Olivia Wilson, a geoscientist and mapping specialist, wrote for The Interpreter in November about the mythical Sandy Island.
The Beidou Navigation Satellite System is China's version of GPS. We all know that abbreviation and use it more than we think. GPS is the US Global Positioning System, which allows us to know where we are with impressive accuracy. It's what your pilot used to get you home on your last plane trip, how guided missiles find their target and how Siri knows where you are when providing you with a traffic update.
GPS and other global navigation satellite systems (GNSS) work by providing accurate position and timing information from a satellite constellation (24 satellites, in the case of GPS) in space. This requires significant technological expertise and enormous investment.
The US was the first nation to maintain a truly global service. The Soviet/Russian equivalent, GLONASS, has a rocky history, but was fully operational in 2011. Japan's QZSS only really enhances GPS in Japan, the EU's Galileo system isn't quite off the ground (China was contributing but pulled out in favour of an independent system).
China appears on track for its target of a global system by 2020 and is likely to be able to provide the sustained expenditure required to keep a satellite constellation running. Coverage is now claimed as being available across the Asia Pacific, including Australia. Consumer confidence was boosted by the release of the Interface Control Document last December, which holds the critical information required to build receivers that can use the Beidou signal to calculate a position. The company MediaTek just announced the mass production of their Beidou enabled chip this week which will be used for positioning systems as well as mobile phones.
All of these GNSS have both military and commercial applications; military signals are more accurate but have restricted access. China's Beidou was initially thought to be intended solely for military purposes and therefore not in competition with the EU's Galileo. The Galileo consortium had even intended to generate revenue from selling receivers and commercial signal subscriptions in China. This was all side-swiped when China announced its intentions for an open service in 2006, albeit at an accuracy of 10 metres.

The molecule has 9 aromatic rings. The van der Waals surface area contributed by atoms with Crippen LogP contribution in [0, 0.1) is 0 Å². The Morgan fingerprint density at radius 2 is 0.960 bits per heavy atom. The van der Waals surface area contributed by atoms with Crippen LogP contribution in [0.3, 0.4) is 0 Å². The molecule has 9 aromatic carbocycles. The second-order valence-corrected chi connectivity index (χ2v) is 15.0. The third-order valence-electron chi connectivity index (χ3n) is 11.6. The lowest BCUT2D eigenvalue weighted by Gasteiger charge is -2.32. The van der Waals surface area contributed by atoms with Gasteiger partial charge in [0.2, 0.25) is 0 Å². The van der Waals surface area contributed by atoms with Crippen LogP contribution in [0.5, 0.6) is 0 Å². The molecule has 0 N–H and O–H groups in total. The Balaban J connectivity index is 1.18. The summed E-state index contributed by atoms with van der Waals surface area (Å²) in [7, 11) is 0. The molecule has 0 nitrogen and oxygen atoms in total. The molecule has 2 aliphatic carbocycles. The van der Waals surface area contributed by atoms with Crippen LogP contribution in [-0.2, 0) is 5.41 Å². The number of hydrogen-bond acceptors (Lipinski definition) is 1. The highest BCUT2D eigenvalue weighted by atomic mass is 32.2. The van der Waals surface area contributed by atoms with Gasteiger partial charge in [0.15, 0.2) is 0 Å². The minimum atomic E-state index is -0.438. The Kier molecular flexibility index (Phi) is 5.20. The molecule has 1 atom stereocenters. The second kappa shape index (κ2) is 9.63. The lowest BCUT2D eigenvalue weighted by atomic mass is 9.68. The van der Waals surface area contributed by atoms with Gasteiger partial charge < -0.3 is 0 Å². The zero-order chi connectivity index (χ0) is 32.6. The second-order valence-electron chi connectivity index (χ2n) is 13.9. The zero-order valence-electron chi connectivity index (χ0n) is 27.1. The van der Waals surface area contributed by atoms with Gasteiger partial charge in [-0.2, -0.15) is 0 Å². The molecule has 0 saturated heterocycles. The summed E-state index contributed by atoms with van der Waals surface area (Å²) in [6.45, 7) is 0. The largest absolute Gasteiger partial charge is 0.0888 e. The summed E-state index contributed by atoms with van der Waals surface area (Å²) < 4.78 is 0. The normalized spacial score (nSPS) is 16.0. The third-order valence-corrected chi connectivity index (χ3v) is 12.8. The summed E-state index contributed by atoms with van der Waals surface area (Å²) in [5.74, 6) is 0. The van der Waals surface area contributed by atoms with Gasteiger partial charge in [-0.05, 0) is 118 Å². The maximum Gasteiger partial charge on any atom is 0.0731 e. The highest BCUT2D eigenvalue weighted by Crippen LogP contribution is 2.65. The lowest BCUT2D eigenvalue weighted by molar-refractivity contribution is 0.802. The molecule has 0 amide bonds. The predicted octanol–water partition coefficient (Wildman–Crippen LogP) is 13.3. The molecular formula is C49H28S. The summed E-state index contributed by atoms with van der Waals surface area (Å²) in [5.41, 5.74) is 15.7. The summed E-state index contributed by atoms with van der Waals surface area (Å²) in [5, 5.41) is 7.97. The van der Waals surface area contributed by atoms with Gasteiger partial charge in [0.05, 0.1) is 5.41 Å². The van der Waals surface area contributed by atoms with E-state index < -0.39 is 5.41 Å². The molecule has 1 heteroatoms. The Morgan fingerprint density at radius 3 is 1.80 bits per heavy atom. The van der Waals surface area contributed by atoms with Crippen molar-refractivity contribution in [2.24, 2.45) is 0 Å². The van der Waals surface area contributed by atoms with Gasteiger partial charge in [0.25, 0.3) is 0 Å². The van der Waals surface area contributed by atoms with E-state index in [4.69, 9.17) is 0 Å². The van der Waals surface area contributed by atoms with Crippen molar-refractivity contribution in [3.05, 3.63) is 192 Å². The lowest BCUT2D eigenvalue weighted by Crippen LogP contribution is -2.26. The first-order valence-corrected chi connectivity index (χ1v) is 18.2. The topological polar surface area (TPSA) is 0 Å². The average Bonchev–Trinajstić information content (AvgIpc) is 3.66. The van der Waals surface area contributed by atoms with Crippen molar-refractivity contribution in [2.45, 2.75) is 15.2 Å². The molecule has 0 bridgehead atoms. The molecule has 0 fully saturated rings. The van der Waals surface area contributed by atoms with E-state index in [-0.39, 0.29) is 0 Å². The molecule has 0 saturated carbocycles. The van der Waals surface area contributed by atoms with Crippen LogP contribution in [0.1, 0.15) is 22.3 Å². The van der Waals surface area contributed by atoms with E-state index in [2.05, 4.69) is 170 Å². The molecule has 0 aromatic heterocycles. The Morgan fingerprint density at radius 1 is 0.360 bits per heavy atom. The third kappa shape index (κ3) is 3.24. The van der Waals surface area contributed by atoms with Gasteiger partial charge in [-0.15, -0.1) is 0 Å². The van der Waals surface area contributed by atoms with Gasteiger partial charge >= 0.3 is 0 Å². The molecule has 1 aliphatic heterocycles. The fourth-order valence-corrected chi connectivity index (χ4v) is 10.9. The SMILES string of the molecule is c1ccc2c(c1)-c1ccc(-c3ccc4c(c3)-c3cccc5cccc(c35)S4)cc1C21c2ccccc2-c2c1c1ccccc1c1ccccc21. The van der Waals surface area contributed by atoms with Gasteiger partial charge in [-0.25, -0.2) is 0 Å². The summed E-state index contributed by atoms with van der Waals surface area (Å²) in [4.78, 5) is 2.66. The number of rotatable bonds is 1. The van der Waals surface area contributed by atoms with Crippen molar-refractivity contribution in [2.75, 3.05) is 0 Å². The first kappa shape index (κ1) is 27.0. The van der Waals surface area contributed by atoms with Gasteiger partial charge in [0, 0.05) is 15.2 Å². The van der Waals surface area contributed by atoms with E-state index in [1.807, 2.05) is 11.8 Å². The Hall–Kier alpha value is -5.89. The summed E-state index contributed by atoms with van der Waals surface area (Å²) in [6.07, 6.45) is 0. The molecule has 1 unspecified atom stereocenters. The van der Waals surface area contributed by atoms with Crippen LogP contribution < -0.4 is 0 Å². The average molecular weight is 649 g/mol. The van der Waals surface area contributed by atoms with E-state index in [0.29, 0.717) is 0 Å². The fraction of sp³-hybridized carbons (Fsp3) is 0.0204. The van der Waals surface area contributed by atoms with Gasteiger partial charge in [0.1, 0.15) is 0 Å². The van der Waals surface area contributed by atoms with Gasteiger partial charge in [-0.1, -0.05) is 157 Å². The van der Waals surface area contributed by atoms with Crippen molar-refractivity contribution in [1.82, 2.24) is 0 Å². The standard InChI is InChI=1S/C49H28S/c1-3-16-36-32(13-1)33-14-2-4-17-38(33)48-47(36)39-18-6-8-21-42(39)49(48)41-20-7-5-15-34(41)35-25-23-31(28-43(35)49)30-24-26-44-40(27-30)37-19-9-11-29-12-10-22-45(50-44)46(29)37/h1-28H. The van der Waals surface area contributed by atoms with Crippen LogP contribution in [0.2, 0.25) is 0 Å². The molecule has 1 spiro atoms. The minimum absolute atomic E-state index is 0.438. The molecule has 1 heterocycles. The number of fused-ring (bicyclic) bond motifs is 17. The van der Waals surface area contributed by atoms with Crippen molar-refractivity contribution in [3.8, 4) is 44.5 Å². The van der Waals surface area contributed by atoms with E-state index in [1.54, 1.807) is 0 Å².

Beidou will never be a positioning panacea; GNSS systems have never worked indoors or under bridges. Jamming and even spoofing will always be a threat. Beidou will, however, provide a legitimate rival to GPS and redundancy for critical industries reliant on GPS, such as shipping and aviation.
What makes Beidou significant is that it is actually looking to rival GPS on a commercial basis. The Chinese Government is now ardently promoting Beidou's commercial application by mandating its use in various private sector entities in China. The Chinese Government's control over its domestic market also generates incentives for foreign investors to use Beidou. European GNSS manufacturer Septentrio, for example, impatient with the progress of Galileo, is looking to sell Beidou-enabled products to China and other Asian markets.
Beidou is also a significant asset for the Chinese military, given the US controls the most widely used positioning system in the world. The US openly acknowledges the use of localised denial of GPS in the battlefield, and there are still memories of 'selective availability' of GPS (which introduced a randomised error and drastically reduced positioning accuracy), a capability which was switched off in 2000. Selective availability has apparently never been reinstated, and the US has made reassuring announcements that this will be permanent.
This is good news for users. With the competitive emergence of Beidou and GLONASS, the US has greater incentive to provide a high quality service to maintain its leadership in commercial GNSS provision.
What Beidou also signals is China's technological advancement on a global scale.
Photo by Flickr user jackharrybill.